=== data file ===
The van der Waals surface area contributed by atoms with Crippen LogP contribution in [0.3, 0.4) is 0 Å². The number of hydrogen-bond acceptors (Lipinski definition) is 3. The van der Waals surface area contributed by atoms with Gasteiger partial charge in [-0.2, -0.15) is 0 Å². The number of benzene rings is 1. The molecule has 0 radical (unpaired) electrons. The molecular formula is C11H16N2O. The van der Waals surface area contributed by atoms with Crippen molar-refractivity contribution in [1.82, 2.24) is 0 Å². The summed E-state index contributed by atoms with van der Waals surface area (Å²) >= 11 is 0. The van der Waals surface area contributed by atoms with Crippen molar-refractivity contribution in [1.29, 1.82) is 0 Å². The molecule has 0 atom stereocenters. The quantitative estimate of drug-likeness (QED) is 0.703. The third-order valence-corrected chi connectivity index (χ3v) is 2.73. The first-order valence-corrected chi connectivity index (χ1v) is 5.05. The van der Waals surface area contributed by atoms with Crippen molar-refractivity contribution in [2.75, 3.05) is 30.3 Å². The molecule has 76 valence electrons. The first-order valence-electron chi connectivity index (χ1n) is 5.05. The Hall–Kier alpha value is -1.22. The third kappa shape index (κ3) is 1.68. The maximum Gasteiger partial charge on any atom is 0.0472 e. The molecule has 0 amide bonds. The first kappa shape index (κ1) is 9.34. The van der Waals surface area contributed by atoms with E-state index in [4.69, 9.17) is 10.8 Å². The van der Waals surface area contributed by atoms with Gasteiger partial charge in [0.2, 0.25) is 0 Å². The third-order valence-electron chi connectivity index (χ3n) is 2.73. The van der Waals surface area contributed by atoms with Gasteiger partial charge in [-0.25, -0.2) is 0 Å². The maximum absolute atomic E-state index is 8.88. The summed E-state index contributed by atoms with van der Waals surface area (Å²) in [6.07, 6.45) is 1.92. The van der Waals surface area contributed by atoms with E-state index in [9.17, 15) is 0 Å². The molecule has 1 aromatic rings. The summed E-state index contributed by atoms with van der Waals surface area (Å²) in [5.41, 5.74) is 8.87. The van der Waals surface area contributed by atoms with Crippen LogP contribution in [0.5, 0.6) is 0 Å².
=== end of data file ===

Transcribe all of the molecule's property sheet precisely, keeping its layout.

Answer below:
The van der Waals surface area contributed by atoms with Crippen LogP contribution in [0.3, 0.4) is 0 Å². The number of hydrogen-bond acceptors (Lipinski definition) is 3. The van der Waals surface area contributed by atoms with Gasteiger partial charge in [-0.2, -0.15) is 0 Å². The number of benzene rings is 1. The molecule has 0 radical (unpaired) electrons. The molecular formula is C11H16N2O. The van der Waals surface area contributed by atoms with Crippen molar-refractivity contribution in [1.82, 2.24) is 0 Å². The summed E-state index contributed by atoms with van der Waals surface area (Å²) >= 11 is 0. The van der Waals surface area contributed by atoms with Crippen molar-refractivity contribution in [1.29, 1.82) is 0 Å². The molecule has 0 atom stereocenters. The quantitative estimate of drug-likeness (QED) is 0.703. The third-order valence-corrected chi connectivity index (χ3v) is 2.73. The first-order valence-corrected chi connectivity index (χ1v) is 5.05. The van der Waals surface area contributed by atoms with Crippen molar-refractivity contribution in [2.75, 3.05) is 30.3 Å². The molecule has 76 valence electrons. The first-order valence-electron chi connectivity index (χ1n) is 5.05. The Hall–Kier alpha value is -1.22. The third kappa shape index (κ3) is 1.68. The maximum Gasteiger partial charge on any atom is 0.0472 e. The molecule has 0 amide bonds. The first kappa shape index (κ1) is 9.34. The van der Waals surface area contributed by atoms with E-state index in [4.69, 9.17) is 10.8 Å². The van der Waals surface area contributed by atoms with Gasteiger partial charge in [0.2, 0.25) is 0 Å². The third-order valence-electron chi connectivity index (χ3n) is 2.73. The van der Waals surface area contributed by atoms with Gasteiger partial charge in [-0.25, -0.2) is 0 Å². The maximum absolute atomic E-state index is 8.88. The summed E-state index contributed by atoms with van der Waals surface area (Å²) in [6.07, 6.45) is 1.92. The van der Waals surface area contributed by atoms with E-state index in [9.17, 15) is 0 Å². The molecule has 1 aromatic rings. The summed E-state index contributed by atoms with van der Waals surface area (Å²) in [5.41, 5.74) is 8.87. The van der Waals surface area contributed by atoms with Crippen LogP contribution in [0.5, 0.6) is 0 Å².